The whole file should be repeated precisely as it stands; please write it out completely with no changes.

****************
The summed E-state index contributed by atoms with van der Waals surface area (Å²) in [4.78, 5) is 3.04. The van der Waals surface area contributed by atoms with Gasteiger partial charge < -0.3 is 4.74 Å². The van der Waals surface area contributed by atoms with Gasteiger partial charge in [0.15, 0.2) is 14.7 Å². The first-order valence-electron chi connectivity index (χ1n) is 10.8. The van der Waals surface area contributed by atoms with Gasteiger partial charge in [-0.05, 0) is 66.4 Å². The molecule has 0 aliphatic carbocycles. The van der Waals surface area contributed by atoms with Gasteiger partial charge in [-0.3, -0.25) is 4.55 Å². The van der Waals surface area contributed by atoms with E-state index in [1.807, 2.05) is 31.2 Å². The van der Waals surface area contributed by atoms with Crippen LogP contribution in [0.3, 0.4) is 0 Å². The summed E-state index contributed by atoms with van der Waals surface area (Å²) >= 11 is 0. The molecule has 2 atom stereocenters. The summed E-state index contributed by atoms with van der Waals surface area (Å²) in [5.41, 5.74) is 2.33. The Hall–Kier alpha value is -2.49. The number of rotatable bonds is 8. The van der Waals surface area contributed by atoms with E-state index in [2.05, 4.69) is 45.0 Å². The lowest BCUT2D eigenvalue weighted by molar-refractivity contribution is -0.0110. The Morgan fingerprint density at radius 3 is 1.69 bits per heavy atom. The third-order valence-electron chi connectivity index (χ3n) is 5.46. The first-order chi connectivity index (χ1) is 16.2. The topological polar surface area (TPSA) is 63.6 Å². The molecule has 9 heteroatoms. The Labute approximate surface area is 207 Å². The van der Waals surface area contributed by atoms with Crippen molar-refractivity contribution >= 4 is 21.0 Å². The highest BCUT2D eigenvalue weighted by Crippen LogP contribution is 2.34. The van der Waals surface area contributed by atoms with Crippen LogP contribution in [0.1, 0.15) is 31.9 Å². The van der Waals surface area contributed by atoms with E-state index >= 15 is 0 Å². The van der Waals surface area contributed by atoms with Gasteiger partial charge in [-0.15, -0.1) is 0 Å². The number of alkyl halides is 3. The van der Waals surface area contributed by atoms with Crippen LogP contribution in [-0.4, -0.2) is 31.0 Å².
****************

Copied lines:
The summed E-state index contributed by atoms with van der Waals surface area (Å²) in [4.78, 5) is 3.04. The van der Waals surface area contributed by atoms with Gasteiger partial charge < -0.3 is 4.74 Å². The van der Waals surface area contributed by atoms with Gasteiger partial charge in [0.15, 0.2) is 14.7 Å². The first-order valence-electron chi connectivity index (χ1n) is 10.8. The van der Waals surface area contributed by atoms with Gasteiger partial charge in [-0.05, 0) is 66.4 Å². The molecule has 0 aliphatic carbocycles. The van der Waals surface area contributed by atoms with Gasteiger partial charge in [-0.3, -0.25) is 4.55 Å². The van der Waals surface area contributed by atoms with E-state index in [1.807, 2.05) is 31.2 Å². The van der Waals surface area contributed by atoms with Crippen LogP contribution in [0.3, 0.4) is 0 Å². The summed E-state index contributed by atoms with van der Waals surface area (Å²) >= 11 is 0. The molecule has 2 atom stereocenters. The summed E-state index contributed by atoms with van der Waals surface area (Å²) in [5.41, 5.74) is 2.33. The Hall–Kier alpha value is -2.49. The number of rotatable bonds is 8. The van der Waals surface area contributed by atoms with E-state index in [2.05, 4.69) is 45.0 Å². The lowest BCUT2D eigenvalue weighted by molar-refractivity contribution is -0.0110. The Morgan fingerprint density at radius 3 is 1.69 bits per heavy atom. The third-order valence-electron chi connectivity index (χ3n) is 5.46. The first-order chi connectivity index (χ1) is 16.2. The topological polar surface area (TPSA) is 63.6 Å². The molecule has 9 heteroatoms. The Labute approximate surface area is 207 Å². The van der Waals surface area contributed by atoms with Crippen molar-refractivity contribution >= 4 is 21.0 Å². The highest BCUT2D eigenvalue weighted by Crippen LogP contribution is 2.34. The van der Waals surface area contributed by atoms with Crippen LogP contribution in [0.1, 0.15) is 31.9 Å². The van der Waals surface area contributed by atoms with E-state index >= 15 is 0 Å². The van der Waals surface area contributed by atoms with Gasteiger partial charge in [-0.15, -0.1) is 0 Å². The number of alkyl halides is 3. The van der Waals surface area contributed by atoms with Crippen LogP contribution in [-0.4, -0.2) is 31.0 Å².